Goddess Interrupted by Aimée Carter
Rachel: Goddess Interrupted was one of my most highly anticipated books of this year, and that comes with certain expectations. And with a whole year to brood on those expectations, they can get rather high…. Sometimes books don’t always live up. GI was not one of those. This book was everything I wanted and absolutely more.
Emmy: I mean, we have more of all the characters we love *coughHenrycough* and I absolutely adored the way Carter characterized all the gods this time around. It goes way deeper into their theogony (the birth of the gods) which I think made me connect better to Walter and Ava and even Calliope. And of course, we’re introduced to Persephone, who added a whole new layer to the angst between Henry and Kate!
Rachel: Excellent word choice there: ANGST. You know how much I love angst, and there was plenty of it, beginning, middle, and end. Life (or whatever you’d call being an eternal entity based most importantly on belief in an idea) isn’t a cake walk for these two, and Kate and Henry’s relationship, after TGT, isn’t solid enough that a little bit of outside stress doesn’t put a strain on it. And stress can be spelled in many ways. I prefer P-E-R-S-E-P-H-O-N-E.
Emmy: Haha! It’s so true! While I feel bad for Kate (OK, you got me. I really don’t.), the entire Kate-Henry dynamic is defined by all this lack of communication. And her pain was so much fun to read! *insert maniacal laughter* It doesn’t help that no one will tell Kate what’s going on. I mean, she’s new to the whole immortal-queen-of-the-underworld thing, but she’s not stupid. The gods are so used to taking care of themselves; they almost get themselves killed!
Rachel: *shakes head* Really, it can’t be that hard to figure out that they need to include Kate too, even if they have been doing things the same way for a couple millennia……….okay, maybe not. But hey, that’s the problem with being a god. Or something. Let’s switch topics. Can we talk about the underworld? Because I thought Aimée’s version was absolutely fantastic.
Emmy: The castle was especially gorgeous, but I absolutely loved the way she had each soul living in their own personal heaven. The way we saw them as Kate traveled was a lot of fun and created whole new worlds inside the kingdom she’ll be ruling.
Rachel: There really was a great variety, and it was of course an excellent way of addressing the inevitable questions that arise, such as “Oh hey, I’m a Christian/Buddhist/worship the Flying Spaghetti Monster, what will the underworld look like for me since I don’t believe in Henry?” Not that anyone could NOT believe in Henry, I mean really.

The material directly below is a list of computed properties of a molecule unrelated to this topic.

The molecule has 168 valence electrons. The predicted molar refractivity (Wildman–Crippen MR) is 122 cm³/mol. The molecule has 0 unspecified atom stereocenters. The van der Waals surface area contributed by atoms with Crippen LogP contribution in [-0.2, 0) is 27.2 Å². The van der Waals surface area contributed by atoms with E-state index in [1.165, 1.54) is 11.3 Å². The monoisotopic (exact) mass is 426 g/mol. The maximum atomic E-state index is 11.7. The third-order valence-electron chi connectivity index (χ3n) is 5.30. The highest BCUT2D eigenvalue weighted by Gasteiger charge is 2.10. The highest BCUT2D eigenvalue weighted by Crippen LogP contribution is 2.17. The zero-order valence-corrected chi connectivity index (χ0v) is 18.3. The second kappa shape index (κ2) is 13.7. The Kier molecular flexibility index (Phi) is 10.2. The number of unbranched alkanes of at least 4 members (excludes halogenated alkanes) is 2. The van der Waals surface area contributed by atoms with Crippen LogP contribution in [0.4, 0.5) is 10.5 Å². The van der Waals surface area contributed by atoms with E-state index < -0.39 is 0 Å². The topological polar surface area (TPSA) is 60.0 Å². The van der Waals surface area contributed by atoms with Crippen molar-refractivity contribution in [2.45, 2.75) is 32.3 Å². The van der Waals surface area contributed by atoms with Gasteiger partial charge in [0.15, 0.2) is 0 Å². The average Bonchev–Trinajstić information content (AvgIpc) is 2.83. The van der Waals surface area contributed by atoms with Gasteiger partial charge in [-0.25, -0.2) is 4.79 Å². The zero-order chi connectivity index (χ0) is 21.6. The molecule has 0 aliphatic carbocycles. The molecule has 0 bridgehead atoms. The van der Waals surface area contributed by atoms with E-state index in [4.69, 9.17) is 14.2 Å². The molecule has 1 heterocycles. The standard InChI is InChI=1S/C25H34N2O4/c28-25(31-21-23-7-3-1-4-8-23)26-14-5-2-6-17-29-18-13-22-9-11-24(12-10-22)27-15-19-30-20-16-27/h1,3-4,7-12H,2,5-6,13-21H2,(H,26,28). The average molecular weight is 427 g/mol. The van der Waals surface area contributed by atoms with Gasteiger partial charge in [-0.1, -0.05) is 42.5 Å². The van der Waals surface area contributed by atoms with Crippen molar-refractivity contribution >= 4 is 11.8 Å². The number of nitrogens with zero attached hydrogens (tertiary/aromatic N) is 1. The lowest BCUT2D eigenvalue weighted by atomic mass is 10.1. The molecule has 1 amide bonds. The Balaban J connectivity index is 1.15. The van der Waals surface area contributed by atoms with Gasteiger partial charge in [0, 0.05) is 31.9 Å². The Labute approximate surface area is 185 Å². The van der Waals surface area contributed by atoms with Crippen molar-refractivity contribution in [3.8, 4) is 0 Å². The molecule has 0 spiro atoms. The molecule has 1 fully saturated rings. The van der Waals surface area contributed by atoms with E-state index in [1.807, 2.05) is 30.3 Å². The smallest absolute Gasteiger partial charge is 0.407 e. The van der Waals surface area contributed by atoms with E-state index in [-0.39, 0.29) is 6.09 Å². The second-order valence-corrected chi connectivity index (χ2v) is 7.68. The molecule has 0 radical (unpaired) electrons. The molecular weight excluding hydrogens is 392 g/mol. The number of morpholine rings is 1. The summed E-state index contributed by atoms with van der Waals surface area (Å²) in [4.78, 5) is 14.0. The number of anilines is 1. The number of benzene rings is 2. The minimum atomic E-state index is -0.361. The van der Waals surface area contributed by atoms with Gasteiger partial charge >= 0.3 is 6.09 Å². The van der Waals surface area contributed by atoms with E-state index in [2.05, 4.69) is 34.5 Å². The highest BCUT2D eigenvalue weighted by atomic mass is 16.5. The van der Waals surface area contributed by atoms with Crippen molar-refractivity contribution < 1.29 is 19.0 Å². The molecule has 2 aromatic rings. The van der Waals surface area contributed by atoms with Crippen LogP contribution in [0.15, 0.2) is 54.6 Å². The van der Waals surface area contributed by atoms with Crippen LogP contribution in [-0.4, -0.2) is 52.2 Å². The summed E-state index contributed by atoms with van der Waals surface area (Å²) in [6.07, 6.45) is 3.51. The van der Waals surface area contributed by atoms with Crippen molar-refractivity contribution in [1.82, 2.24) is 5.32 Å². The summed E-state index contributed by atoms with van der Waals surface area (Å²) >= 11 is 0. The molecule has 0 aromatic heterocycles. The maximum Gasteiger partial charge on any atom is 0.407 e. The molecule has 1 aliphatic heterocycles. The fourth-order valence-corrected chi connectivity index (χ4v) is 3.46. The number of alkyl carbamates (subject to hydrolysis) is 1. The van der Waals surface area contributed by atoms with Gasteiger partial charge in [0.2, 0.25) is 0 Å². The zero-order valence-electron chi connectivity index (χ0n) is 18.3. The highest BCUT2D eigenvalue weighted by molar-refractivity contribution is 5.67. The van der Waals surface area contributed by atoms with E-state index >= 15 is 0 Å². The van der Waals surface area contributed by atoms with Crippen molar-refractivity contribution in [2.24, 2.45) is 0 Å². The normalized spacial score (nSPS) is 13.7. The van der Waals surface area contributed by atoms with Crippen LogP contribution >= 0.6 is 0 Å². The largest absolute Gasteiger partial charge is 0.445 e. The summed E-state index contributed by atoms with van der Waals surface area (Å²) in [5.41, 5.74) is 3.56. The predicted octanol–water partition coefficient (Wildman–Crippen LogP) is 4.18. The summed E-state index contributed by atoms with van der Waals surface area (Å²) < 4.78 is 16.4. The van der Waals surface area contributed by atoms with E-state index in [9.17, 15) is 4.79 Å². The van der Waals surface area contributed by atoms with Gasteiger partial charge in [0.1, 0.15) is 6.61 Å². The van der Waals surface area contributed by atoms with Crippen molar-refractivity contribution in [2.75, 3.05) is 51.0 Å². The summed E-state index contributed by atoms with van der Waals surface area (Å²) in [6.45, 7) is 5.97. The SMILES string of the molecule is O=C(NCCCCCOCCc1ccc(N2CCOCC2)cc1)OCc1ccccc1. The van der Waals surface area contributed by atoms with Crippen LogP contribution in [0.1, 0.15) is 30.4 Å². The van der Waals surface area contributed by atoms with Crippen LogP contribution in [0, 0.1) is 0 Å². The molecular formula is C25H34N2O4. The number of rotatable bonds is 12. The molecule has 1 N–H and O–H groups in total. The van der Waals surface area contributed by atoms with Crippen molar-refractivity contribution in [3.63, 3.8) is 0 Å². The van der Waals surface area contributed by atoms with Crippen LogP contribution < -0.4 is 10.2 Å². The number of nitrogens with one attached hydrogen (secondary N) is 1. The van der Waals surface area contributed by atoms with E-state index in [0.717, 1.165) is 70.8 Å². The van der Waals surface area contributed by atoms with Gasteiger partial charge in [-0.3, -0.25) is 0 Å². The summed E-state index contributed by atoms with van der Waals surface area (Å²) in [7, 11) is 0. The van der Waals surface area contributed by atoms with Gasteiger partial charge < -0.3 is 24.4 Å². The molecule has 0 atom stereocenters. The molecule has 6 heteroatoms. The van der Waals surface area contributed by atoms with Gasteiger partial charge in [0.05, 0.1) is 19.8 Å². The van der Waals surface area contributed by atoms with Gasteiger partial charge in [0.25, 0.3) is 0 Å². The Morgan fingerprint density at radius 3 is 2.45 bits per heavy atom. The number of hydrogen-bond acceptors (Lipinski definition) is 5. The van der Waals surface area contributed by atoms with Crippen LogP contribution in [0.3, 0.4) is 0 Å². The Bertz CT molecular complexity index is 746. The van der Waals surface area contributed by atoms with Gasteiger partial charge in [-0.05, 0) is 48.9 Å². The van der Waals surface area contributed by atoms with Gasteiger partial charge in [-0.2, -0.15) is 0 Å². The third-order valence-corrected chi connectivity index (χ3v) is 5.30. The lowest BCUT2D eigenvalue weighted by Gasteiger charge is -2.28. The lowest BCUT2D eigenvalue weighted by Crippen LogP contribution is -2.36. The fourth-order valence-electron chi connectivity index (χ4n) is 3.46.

Emmy: It was a very well written section too. Aimée does a lot of great description and exposition. My only critique was that there was a lot of Kate whining about Henry, instead of actually being with Henry.
Rachel: I concur. Luckily, it never got to the point where I wanted to throw Kate off a cliff (ignoring the fact that we’re in the underworld already). Overall, I think she acted pretty sensibly for someone stuck on a quest with her thousand-year-old husband’s very very old lover. A quest which people refuse to tell her anything about. Or, you know, show her how to actually do anything. Or really help her in any way at all.
Emmy: I think the uselessness was forced on her by the other characters completely, but I guess I can see why. I mean, she’s an infant in the grand scheme of things. But as a reader, who knows Kate’s an intelligent human bean, it got a bit rough.
Rachel: EXACTLY! I just got so angry on her behalf. I wanted her to go pick a fight with some immortal relatives. But that’s not Kate’s style.
Emmy: I feel like one of the few people who gave Kate enough credit was James. But even he didn’t really let her live up to her divine potential. I did think his struggles helped me like him more. He wasn’t just a guy against Henry in this book or Kate’s best friend. He had more depth.
Rachel: You put that perfectly. It really was incredible to see all the way the characters evolved, even if just in our view of them, through further exposure and experience. I loved that Kate wasn’t ever drawn into a love triangle, too. James may want to be “the other guy,” but Kate loves Henry. It’s great to see proper love and devotion and not just a “oh my god who do I choose?!” sort of scenario.
Emmy: And then there’s the ENDING. *flails* Just after we think things are going okay.
Rachel: Oh god. The ending.
Emmy: She just literally knocked me over. I think I fell over when I was reading this book.
Rachel: I remember I was visiting my grandparents and was sitting in bed reading at approximately 2am and just collapsed. I didn’t quite fall out of the bed. But then I had that weird too-late-to-handle-this freak out, and ended up just bouncing up and down like a maniac at the pure energy of such a cruel ending. CRUEL, EVIL ENERGY.
Emmy: I can honestly say, I have NO IDEA where the next book is going to take me. And that’s a rare thing to be able to say.
Rachel: Ditto. But it’s absolutely wonderful and totally refreshing.
Emmy: So I think we can say that while Kate was borderline annoying, the angst was all worth it, but don’t read the end of it in public for fear of throwing it at innocent passers-by.
Rachel: Also, because the scene right before it is the best scene in the book. So first you’ll flail from excitement. And then two pages later you’ll flail from death. And it will all be very embarrassing and possibly cause injury to anyone within a 5 mile vicinity.
Emmy: But everyone should read it. And they should also look at the pretty cover of The Goddess Legacy which can’t come out soon enough!
Rachel: More gods!
Emmy: SO EXCITED!
Make sure to go buy Goddess Interrupted tomorrow, and if you haven’t read The Goddess Test, go buy that too!
Check out our interview with Aimée Carter HERE!